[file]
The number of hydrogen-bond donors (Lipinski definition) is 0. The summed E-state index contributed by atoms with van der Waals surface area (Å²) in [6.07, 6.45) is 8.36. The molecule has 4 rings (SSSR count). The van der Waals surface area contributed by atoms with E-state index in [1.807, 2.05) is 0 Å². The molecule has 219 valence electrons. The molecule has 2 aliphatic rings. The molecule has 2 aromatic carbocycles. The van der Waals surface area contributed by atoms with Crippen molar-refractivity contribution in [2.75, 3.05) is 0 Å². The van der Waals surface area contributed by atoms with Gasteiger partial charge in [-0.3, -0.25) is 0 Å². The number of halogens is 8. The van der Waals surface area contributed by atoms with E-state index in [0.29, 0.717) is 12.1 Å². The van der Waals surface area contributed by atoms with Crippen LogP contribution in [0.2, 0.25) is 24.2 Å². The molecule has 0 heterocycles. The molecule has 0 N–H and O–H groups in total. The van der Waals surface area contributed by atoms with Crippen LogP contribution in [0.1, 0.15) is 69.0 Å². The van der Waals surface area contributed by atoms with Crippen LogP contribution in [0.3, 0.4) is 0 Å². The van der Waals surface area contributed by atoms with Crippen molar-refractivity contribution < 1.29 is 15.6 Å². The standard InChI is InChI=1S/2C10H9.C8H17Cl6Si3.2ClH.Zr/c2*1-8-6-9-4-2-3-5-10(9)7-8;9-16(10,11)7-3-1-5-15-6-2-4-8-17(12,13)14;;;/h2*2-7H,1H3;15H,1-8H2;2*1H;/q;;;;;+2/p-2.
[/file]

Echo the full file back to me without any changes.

The number of hydrogen-bond donors (Lipinski definition) is 0. The summed E-state index contributed by atoms with van der Waals surface area (Å²) in [6.07, 6.45) is 8.36. The molecule has 4 rings (SSSR count). The van der Waals surface area contributed by atoms with E-state index in [1.807, 2.05) is 0 Å². The molecule has 219 valence electrons. The molecule has 2 aliphatic rings. The molecule has 2 aromatic carbocycles. The van der Waals surface area contributed by atoms with Crippen molar-refractivity contribution in [2.75, 3.05) is 0 Å². The van der Waals surface area contributed by atoms with Gasteiger partial charge in [-0.3, -0.25) is 0 Å². The number of halogens is 8. The van der Waals surface area contributed by atoms with E-state index in [0.29, 0.717) is 12.1 Å². The van der Waals surface area contributed by atoms with Crippen LogP contribution in [0.2, 0.25) is 24.2 Å². The molecule has 0 heterocycles. The molecule has 0 N–H and O–H groups in total. The van der Waals surface area contributed by atoms with Crippen LogP contribution in [0.1, 0.15) is 69.0 Å². The van der Waals surface area contributed by atoms with Crippen LogP contribution in [0.3, 0.4) is 0 Å². The van der Waals surface area contributed by atoms with Crippen molar-refractivity contribution < 1.29 is 15.6 Å². The standard InChI is InChI=1S/2C10H9.C8H17Cl6Si3.2ClH.Zr/c2*1-8-6-9-4-2-3-5-10(9)7-8;9-16(10,11)7-3-1-5-15-6-2-4-8-17(12,13)14;;;/h2*2-7H,1H3;15H,1-8H2;2*1H;/q;;;;;+2/p-2.